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What region plays better football, Bay Area or Sac-Joaquin? Bragging rights aren’t so easy to claim.   By BEN ENOS | Contributor   Somewhere,...

What region plays better football, Bay Area or Sac-Joaquin? Bragging rights aren’t so easy to claim.

  By BEN ENOS | Contributor

  Somewhere, perhaps at a truck stop along Interstate 80, just south of a fruit stand on the Yolo Causeway or maybe in the middle of a field watered by runoff from the Delta, sits a line.

  It isn’t straight and it can’t be found on a map. In fact, there is no physical manifestation of that line anywhere. But, rest assured the line exists.

  Somewhere, the line between the Bay Area and San Joaquin Valley has been drawn and people are asking a simple question.

  Which area plays better football?

  First, it helps to define the scope of the inquiry. The Bay Area will be defined as the North Coast (from Santa Rosa to its southern-most point), San Francisco, Oakland and Central Coast Sections. The Sac-Joaquin Section represents itself, extending as far west as Benicia and Vallejo with a large number of member schools calling the Sacramento-metro area home.

[ RELATED: We pick the Top 5 games between the Bay Area and SJS since 2009 ]

  These days there is plenty of sample size to draw from. Over the past five years (this season included), the two areas have played a shade more than 200 games against each other. That includes some of the smallest schools in California, and also takes into account powerhouses like Del Oro-Loomis, Pittsburg, Bellarmine-San Jose and Granite Bay.

  From a pure numbers standpoint, the Sac-Joaquin Section holds the edge with 114 wins to the Bay Area’s 90. The raw data might be misleading in some ways, but what becomes apparent right away when comparing results between the regions is just how similar the areas have become. 

  The mystery hanging over such comparisons is gone, because teams are playing each other with greater regularity than ever before. It isn’t enough to just claim a school like Elk Grove is better than a school like Serra-San Mateo because chances are they have a common opponent or two.

  And, of course, those engaging in this debate can always use the California Interscholastic Federation bowl series as a barometer. In the last five years, each region has participated in 10 bowl games. Each has won five. Want one big difference? The SJS has sent 10 different schools, while the Bay Area has only sent five.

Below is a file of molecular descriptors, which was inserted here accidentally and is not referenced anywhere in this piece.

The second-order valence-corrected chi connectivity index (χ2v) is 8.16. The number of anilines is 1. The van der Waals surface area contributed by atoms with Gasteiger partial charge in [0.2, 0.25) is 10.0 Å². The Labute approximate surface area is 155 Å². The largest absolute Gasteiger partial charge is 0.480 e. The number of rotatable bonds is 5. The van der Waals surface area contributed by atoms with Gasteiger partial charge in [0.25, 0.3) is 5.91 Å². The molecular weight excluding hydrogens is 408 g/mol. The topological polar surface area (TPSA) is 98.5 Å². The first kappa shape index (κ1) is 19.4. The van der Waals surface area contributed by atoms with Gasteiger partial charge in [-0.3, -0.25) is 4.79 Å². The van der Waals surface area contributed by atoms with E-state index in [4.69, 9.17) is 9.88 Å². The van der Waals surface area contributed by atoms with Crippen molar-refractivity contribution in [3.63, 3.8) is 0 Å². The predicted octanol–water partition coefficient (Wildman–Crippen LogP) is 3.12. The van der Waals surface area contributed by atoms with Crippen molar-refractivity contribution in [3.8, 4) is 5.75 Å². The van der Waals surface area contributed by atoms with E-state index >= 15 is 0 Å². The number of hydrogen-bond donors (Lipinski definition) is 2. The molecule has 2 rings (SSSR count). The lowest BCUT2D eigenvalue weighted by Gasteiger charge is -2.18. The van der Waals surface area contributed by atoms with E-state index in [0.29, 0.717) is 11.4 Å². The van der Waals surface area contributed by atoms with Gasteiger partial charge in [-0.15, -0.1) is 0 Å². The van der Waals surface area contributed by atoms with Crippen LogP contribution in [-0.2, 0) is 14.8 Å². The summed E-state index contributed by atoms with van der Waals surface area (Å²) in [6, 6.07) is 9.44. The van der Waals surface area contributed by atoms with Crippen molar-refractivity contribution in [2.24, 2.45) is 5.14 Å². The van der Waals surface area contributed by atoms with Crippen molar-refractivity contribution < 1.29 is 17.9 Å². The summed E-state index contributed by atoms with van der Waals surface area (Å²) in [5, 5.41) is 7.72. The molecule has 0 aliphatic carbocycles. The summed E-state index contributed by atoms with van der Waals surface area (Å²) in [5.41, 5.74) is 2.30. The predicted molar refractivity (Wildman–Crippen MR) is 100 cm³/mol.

[ RELATED: Madden, anyone? We pit the regions’ best bowl teams of the era in two virtual showdowns ]  

  In reality, there isn’t much of a rivalry anymore. Northern California is more united than ever when it comes to seeking out good competition because, for teams that cling to visions of a state bowl appearance, preparation doesn’t just come from within one section.

  “Just seeing where we’re at from a NorCal perspective, we’re always trying to play quality teams,” said Del Oro coach Casey Taylor. “The philosophy we’ve taken is by the time league starts, we’re pretty battle-tested. Playing top talent from the Bay Area meant playing in playoff-like atmospheres.”

  Taylor’s squad has been one of the most active in cross-region battles, having played five of them over the past five years. They’ve only lost once, and that didn’t come until earlier this season.

  That one loss on the Golden Eagles’ ledger brings the discussion to the elephant in the room, because the trump card for the Bay Area has, at least for the better part of the last 35 years, resided at the corner of Winton Drive and Treat Blvd. in Concord. That’s where De La Salle has run roughshod over the North Coast Section, to the tune of 21 straight section titles.